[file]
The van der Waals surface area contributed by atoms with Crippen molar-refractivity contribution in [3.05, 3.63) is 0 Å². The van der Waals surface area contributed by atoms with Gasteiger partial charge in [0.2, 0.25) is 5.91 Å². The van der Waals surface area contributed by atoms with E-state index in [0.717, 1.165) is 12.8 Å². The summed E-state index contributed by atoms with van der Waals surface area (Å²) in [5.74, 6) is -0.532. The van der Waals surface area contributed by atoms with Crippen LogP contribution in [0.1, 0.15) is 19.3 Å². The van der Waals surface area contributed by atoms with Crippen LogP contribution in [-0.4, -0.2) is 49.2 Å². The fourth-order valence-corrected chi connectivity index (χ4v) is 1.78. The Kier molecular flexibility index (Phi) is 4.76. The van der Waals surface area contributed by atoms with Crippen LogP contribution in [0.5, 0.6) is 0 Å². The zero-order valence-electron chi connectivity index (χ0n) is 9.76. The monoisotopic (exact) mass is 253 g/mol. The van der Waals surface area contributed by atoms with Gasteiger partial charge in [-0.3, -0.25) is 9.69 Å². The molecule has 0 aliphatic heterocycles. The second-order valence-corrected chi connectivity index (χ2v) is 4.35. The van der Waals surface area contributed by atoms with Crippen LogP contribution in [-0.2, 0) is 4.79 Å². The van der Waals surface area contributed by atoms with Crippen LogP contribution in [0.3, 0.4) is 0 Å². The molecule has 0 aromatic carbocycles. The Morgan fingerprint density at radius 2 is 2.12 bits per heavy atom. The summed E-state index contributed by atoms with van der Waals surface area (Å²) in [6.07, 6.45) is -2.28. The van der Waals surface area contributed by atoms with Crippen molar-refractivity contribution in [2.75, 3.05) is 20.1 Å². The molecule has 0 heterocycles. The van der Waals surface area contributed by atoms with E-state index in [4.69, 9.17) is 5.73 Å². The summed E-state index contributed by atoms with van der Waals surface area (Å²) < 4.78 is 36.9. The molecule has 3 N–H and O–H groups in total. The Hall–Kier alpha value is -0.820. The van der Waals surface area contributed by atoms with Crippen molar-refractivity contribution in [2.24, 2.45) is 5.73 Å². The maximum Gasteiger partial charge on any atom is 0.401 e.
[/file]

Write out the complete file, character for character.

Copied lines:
The van der Waals surface area contributed by atoms with Crippen molar-refractivity contribution in [3.05, 3.63) is 0 Å². The van der Waals surface area contributed by atoms with Gasteiger partial charge in [0.2, 0.25) is 5.91 Å². The van der Waals surface area contributed by atoms with E-state index in [0.717, 1.165) is 12.8 Å². The summed E-state index contributed by atoms with van der Waals surface area (Å²) in [5.74, 6) is -0.532. The van der Waals surface area contributed by atoms with Crippen LogP contribution in [0.1, 0.15) is 19.3 Å². The van der Waals surface area contributed by atoms with Crippen LogP contribution in [-0.4, -0.2) is 49.2 Å². The fourth-order valence-corrected chi connectivity index (χ4v) is 1.78. The Kier molecular flexibility index (Phi) is 4.76. The van der Waals surface area contributed by atoms with Crippen LogP contribution in [0.5, 0.6) is 0 Å². The zero-order valence-electron chi connectivity index (χ0n) is 9.76. The monoisotopic (exact) mass is 253 g/mol. The van der Waals surface area contributed by atoms with Gasteiger partial charge in [-0.3, -0.25) is 9.69 Å². The molecule has 0 aliphatic heterocycles. The second-order valence-corrected chi connectivity index (χ2v) is 4.35. The van der Waals surface area contributed by atoms with Crippen LogP contribution in [-0.2, 0) is 4.79 Å². The van der Waals surface area contributed by atoms with Crippen LogP contribution in [0.3, 0.4) is 0 Å². The molecule has 0 aromatic carbocycles. The Morgan fingerprint density at radius 2 is 2.12 bits per heavy atom. The summed E-state index contributed by atoms with van der Waals surface area (Å²) in [6.07, 6.45) is -2.28. The van der Waals surface area contributed by atoms with Crippen molar-refractivity contribution in [2.75, 3.05) is 20.1 Å². The molecule has 0 heterocycles. The van der Waals surface area contributed by atoms with E-state index in [4.69, 9.17) is 5.73 Å². The summed E-state index contributed by atoms with van der Waals surface area (Å²) < 4.78 is 36.9. The molecule has 3 N–H and O–H groups in total. The Hall–Kier alpha value is -0.820. The van der Waals surface area contributed by atoms with Crippen molar-refractivity contribution in [2.24, 2.45) is 5.73 Å². The maximum Gasteiger partial charge on any atom is 0.401 e.